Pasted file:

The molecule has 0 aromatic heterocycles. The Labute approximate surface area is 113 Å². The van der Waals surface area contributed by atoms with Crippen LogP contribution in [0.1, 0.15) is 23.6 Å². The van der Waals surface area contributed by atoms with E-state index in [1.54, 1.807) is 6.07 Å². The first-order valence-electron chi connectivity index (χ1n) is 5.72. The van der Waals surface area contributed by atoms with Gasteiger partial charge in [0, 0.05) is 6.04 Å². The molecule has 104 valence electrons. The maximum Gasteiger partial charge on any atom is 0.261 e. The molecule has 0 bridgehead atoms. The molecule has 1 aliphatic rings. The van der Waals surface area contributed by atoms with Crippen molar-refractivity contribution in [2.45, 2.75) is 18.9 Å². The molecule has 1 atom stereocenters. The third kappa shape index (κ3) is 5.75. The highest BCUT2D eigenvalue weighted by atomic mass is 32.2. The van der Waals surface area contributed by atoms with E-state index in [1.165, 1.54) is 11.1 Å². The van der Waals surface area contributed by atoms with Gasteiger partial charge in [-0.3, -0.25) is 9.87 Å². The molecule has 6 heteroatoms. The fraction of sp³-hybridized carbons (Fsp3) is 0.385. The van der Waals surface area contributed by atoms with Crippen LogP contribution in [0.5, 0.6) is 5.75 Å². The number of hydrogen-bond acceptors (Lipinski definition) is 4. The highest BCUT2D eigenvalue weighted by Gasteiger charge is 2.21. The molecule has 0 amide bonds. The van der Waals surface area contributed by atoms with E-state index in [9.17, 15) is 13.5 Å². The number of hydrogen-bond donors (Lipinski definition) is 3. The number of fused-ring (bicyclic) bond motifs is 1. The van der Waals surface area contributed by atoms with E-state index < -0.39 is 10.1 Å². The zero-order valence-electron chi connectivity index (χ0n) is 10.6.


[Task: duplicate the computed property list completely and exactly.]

The molecule has 0 aromatic heterocycles. The Labute approximate surface area is 113 Å². The van der Waals surface area contributed by atoms with Crippen LogP contribution in [0.1, 0.15) is 23.6 Å². The van der Waals surface area contributed by atoms with E-state index in [1.54, 1.807) is 6.07 Å². The first-order valence-electron chi connectivity index (χ1n) is 5.72. The van der Waals surface area contributed by atoms with Gasteiger partial charge in [0, 0.05) is 6.04 Å². The molecule has 104 valence electrons. The maximum Gasteiger partial charge on any atom is 0.261 e. The molecule has 0 bridgehead atoms. The molecule has 1 aliphatic rings. The van der Waals surface area contributed by atoms with Crippen molar-refractivity contribution in [2.45, 2.75) is 18.9 Å². The molecule has 1 atom stereocenters. The third kappa shape index (κ3) is 5.75. The highest BCUT2D eigenvalue weighted by atomic mass is 32.2. The van der Waals surface area contributed by atoms with E-state index in [1.165, 1.54) is 11.1 Å². The van der Waals surface area contributed by atoms with Gasteiger partial charge in [-0.3, -0.25) is 9.87 Å². The molecule has 6 heteroatoms. The fraction of sp³-hybridized carbons (Fsp3) is 0.385. The van der Waals surface area contributed by atoms with Crippen LogP contribution in [0.5, 0.6) is 5.75 Å². The number of hydrogen-bond acceptors (Lipinski definition) is 4. The highest BCUT2D eigenvalue weighted by Gasteiger charge is 2.21. The molecule has 0 amide bonds. The van der Waals surface area contributed by atoms with E-state index in [9.17, 15) is 13.5 Å². The number of hydrogen-bond donors (Lipinski definition) is 3. The number of fused-ring (bicyclic) bond motifs is 1. The van der Waals surface area contributed by atoms with E-state index < -0.39 is 10.1 Å². The zero-order valence-electron chi connectivity index (χ0n) is 10.6.